Problem situation 2: Structuring the Non-Linear Teaching-Learning Process 

Continuation of the post "Mistakes of a Novice TA Teacher"




The Thinking Approach is based on the idea of a non-linear nature of learning and a non-linear organisation of the teaching-learning process (see here for reference). It offers several technologies which are used for implementing this kind of teaching, namely, Creative Grammar Technology, Text Technology, Self-study Technology, Research Technology and Yes-No Technology (check here for more information on TA Technologies). It is important to highlight that these technologies are interconnected and make a system, which means that work with one technology always includes elements of the other. Technologies are linked together through some basic elements that the teacher should use for structuring his/her lessons. These elements include:

  • facing a problem,
  • formulating of learning goals, 
  • developing of a model of a solution, 
  • checking and adjusting the model,
  • collecting examples beyond the scope of the model, 
  • evaluating processes and products of work or reflecting on the process, results of learning and tools which helped to develop the model solution.

Which means that it does not matter what you are working on, Grammar or Text, these principles should build your lesson, thus making interconnections between your lessons explicit. It would be a mistake to work with Grammar Technology separately and Self-study separately and to avoid without reasonable justification elements summarised above.
The idea of the basic elements of a thinking lesson is well presented through the Thinking Task Framework, which serves as a tool for integrating the inventive thinking dimension in a lesson. It summarises three steps to be made by the teacher and the learners while working on any task. The aim of the TTF as a model for professional development is to change the way teachers build the teaching-learning process from ‘non-thinking linear teaching’ to ‘inventive thinking, non-linear learning’. The three steps of the Thinking Task Framework are:

  1. Introduce the challenge;
  2. Build a solutions;
  3. Reflect on the tools which helped.

These three steps are to be followed if one wishes to introduce room for thinking into his/her classrooms.

Practice & Difficulties

Since it was a new way of organising the teaching-learning process for me, I did not stick to the basic elements (three steps of the framework). There were lessons without the proper challenge but with the attempt to build solutions for unclearly identified problems. There were other lessons with the high challenge and reflection but ‘teacher explanation’ dominated ‘building the solution’. In other words, I was not successful in building a clear system of the non-linear teaching-learning process but was jumping from ‘traditional teaching’ to ‘using some elements of teaching for inventive thinking’. These were ‘jumps’ both within the technology and between the technologies. Namely, activities within the system of a grammar task were not clearly interconnected, and our work with Creative Grammar Technology existed separately from our Self-study Technology without any explicit overlapping.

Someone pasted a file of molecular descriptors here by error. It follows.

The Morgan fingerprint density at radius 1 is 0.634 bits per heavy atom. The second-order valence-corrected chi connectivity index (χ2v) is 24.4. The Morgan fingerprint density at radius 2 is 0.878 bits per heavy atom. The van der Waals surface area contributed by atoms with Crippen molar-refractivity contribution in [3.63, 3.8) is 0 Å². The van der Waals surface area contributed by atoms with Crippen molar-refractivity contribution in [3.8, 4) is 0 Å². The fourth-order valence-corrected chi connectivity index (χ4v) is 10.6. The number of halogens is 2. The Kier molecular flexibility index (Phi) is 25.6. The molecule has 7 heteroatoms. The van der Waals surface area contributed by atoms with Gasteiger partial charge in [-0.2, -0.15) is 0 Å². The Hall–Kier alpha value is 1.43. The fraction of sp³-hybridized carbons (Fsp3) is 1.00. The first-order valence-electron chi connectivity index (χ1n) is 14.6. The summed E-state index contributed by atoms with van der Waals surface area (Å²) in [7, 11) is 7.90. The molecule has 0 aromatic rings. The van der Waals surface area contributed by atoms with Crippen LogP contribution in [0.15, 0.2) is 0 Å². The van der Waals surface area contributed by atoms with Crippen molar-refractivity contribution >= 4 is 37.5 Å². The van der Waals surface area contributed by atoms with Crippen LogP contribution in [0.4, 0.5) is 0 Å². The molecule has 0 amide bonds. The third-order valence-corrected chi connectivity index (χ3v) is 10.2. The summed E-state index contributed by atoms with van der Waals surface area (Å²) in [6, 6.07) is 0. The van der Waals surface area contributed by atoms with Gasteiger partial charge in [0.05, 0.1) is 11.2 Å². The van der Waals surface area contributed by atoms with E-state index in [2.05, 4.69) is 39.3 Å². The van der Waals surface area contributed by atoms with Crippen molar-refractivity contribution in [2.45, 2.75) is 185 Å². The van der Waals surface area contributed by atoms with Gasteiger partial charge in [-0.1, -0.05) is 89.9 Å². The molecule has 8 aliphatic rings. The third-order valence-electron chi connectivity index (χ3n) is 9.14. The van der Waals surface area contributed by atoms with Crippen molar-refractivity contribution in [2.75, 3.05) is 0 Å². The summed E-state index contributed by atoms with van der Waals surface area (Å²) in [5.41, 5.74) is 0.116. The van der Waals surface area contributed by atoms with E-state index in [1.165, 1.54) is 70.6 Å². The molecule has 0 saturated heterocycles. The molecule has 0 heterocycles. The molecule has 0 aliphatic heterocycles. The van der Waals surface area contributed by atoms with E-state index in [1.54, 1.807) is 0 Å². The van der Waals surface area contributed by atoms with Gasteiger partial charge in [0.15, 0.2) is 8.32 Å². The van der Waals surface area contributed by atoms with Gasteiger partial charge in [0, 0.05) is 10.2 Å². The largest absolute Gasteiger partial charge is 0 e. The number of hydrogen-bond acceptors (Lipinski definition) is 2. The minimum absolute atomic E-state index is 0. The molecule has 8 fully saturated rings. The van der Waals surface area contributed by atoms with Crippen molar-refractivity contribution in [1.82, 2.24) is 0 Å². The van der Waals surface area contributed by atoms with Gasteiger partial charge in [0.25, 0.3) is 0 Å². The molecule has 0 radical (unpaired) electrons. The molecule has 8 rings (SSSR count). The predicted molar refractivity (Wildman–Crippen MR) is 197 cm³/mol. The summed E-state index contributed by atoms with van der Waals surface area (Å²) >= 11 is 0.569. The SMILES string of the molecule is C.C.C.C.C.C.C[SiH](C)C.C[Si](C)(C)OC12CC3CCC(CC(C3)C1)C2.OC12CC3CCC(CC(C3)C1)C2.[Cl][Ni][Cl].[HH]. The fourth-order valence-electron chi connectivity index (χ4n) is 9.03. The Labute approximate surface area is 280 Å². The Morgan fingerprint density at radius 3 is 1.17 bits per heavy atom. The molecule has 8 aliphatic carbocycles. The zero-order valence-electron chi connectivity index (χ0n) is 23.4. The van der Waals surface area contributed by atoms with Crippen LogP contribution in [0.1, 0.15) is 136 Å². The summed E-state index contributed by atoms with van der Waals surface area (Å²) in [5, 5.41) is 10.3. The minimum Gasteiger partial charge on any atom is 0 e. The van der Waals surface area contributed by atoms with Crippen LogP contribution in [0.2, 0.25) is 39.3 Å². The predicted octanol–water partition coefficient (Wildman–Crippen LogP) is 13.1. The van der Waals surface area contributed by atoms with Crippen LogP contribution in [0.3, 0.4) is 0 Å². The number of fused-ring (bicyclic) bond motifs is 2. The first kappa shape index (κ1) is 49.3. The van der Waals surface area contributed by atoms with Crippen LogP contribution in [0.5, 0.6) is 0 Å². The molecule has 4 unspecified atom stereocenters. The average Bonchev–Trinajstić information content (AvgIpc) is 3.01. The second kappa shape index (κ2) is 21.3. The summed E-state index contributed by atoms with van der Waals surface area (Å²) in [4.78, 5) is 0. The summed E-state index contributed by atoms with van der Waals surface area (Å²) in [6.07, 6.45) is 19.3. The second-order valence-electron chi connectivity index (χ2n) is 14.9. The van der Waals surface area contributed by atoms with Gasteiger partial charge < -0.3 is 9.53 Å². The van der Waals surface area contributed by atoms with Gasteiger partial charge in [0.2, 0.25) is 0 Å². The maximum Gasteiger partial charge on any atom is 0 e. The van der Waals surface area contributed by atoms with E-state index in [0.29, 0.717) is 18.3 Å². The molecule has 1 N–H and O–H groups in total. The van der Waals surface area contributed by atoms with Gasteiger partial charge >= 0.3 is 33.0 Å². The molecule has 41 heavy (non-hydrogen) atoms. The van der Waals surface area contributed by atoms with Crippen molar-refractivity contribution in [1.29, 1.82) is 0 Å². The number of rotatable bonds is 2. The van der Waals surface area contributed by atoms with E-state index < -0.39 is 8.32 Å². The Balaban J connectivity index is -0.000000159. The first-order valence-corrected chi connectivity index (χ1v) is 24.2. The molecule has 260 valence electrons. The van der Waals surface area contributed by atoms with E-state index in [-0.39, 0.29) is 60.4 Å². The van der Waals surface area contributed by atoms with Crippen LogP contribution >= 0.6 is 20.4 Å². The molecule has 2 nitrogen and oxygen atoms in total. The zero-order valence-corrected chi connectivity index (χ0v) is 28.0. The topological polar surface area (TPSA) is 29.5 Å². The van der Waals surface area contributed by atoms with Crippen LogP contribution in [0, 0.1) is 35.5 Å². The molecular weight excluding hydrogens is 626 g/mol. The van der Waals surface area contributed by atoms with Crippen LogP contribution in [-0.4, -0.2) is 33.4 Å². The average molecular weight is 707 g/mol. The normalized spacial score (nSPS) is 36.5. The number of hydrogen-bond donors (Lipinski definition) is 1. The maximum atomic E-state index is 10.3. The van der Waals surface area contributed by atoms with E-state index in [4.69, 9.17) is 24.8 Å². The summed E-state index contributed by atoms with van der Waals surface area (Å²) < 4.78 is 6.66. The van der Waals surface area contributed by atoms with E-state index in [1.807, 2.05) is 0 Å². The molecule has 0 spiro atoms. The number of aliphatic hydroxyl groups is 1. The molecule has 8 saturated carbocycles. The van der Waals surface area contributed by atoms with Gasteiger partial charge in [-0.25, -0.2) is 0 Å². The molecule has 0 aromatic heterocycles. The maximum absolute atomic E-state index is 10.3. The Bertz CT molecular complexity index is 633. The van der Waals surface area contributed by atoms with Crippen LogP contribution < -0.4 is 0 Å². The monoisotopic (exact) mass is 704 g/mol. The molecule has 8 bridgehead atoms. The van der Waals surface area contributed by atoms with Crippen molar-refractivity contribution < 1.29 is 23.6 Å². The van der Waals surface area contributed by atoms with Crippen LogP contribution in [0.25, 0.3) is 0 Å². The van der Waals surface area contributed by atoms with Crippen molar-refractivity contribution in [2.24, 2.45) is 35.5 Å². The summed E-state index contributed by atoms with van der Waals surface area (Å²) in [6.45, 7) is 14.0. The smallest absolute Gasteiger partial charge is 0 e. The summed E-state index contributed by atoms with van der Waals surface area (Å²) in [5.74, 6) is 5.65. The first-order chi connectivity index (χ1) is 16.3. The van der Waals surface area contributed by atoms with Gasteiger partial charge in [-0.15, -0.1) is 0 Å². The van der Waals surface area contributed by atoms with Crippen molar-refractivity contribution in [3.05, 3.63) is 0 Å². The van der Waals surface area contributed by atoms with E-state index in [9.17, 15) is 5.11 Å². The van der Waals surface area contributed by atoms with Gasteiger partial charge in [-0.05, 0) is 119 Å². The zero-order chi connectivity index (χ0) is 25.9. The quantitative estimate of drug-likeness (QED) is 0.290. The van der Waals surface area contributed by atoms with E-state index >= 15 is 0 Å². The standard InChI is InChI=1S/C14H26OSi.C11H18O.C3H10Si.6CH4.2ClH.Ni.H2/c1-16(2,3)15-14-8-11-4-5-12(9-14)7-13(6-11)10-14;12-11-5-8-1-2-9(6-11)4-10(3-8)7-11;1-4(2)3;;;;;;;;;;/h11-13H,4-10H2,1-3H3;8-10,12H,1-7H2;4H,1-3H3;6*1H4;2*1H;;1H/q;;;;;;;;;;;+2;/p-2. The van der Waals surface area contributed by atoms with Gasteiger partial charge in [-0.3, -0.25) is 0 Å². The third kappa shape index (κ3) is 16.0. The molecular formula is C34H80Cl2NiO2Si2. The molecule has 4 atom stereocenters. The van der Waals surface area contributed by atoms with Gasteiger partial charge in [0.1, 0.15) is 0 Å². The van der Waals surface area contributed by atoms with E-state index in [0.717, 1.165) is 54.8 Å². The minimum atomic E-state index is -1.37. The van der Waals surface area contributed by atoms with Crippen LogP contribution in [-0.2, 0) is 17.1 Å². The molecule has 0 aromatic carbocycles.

The difficulties which I faced are rather obvious. First of all, without any consistency between the lessons I failed to create any system out of my teaching-learning process, thus, making my students frustrated about the lessons. Jumping from ‘explaining rules’ to ‘building rules’ without any clear reasons for the latter caused logical questions on behalf of my students – ‘why do we need to build anything, just explain us the rule’. It will be fare to mention, however, that sticking to the same lesson structure would, I assume, still create frustration amongst your students but it will be only a question of time for them to get used to a new way of doing things. While in my case, I had a little chance to arrive at the acceptance.